Women and men experience the world differently - not only do they see things differently, but they see different things. Men tend to have a bottom line, sharply focused, linear way of thinking that excludes any role for emotion or empathy. Women are more empathetic, more aware of the critical impact of interpersonal factors both within and without the organization. Both perspectives are important, but at the moment organizations only reward traditionally male skills and points of view.
Based on extensive research and workplace experience, The Female Vision demonstrates that what women perceive in organizations and beyond that goes unnoticed and unrewarded is exactly what so many companies need to succeed.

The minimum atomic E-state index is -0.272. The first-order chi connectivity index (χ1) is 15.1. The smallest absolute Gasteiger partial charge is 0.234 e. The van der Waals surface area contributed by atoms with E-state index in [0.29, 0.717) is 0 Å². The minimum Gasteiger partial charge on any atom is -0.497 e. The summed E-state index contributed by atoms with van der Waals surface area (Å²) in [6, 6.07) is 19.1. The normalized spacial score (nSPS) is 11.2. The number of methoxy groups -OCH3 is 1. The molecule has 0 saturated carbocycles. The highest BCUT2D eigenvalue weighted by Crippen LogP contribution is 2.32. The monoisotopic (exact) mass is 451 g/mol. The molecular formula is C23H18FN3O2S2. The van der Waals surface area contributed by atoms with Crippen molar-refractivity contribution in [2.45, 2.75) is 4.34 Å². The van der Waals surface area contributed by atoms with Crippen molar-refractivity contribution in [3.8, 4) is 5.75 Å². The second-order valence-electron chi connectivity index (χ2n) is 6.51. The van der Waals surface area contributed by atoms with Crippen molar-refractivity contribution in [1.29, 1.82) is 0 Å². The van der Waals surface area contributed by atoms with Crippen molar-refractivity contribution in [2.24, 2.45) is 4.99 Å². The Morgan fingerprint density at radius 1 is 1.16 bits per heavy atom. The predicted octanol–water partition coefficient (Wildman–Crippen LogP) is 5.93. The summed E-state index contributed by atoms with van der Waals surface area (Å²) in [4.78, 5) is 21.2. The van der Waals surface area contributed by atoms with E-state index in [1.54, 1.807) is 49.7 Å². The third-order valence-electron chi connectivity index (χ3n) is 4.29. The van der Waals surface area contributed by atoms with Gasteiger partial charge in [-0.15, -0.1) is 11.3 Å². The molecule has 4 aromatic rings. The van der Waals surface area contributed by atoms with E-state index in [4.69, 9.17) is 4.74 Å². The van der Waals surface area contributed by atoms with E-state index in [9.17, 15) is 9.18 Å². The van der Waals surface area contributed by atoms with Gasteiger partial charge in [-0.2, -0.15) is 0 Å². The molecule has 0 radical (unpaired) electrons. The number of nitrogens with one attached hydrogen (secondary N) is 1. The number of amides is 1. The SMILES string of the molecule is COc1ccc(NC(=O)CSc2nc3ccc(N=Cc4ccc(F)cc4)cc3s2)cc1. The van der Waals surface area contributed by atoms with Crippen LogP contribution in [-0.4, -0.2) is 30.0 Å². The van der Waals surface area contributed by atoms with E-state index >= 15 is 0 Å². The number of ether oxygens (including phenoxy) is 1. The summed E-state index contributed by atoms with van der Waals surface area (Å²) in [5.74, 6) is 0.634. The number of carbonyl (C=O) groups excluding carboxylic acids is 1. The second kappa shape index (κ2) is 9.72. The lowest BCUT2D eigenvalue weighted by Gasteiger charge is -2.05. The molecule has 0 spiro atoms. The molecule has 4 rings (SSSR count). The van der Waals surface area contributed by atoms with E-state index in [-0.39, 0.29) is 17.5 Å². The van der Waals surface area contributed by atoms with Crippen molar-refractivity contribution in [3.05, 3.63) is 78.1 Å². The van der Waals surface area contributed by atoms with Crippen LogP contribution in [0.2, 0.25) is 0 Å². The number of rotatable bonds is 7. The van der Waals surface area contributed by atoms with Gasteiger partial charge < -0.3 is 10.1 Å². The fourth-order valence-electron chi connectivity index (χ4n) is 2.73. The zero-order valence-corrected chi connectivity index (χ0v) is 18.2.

Helgesen and Johnson delve deeply into the stories of a number of women whose vision improved their companies - although often they had to struggle not only against unresponsive organizations, peers, or others, but also against their own personal fears. They show how companies can create environments that welcome and encourage women to share what they notice, to the benefit not only of the women themselves but also, perhaps ironically, to the all important bottom line.
©2010 Selly Hegesen, Julie Johnson (P)2010 Audible, Inc.
I think this book would prove valuable for many women in the workplace, especially those experiencing a crossroad in their career aspirations.
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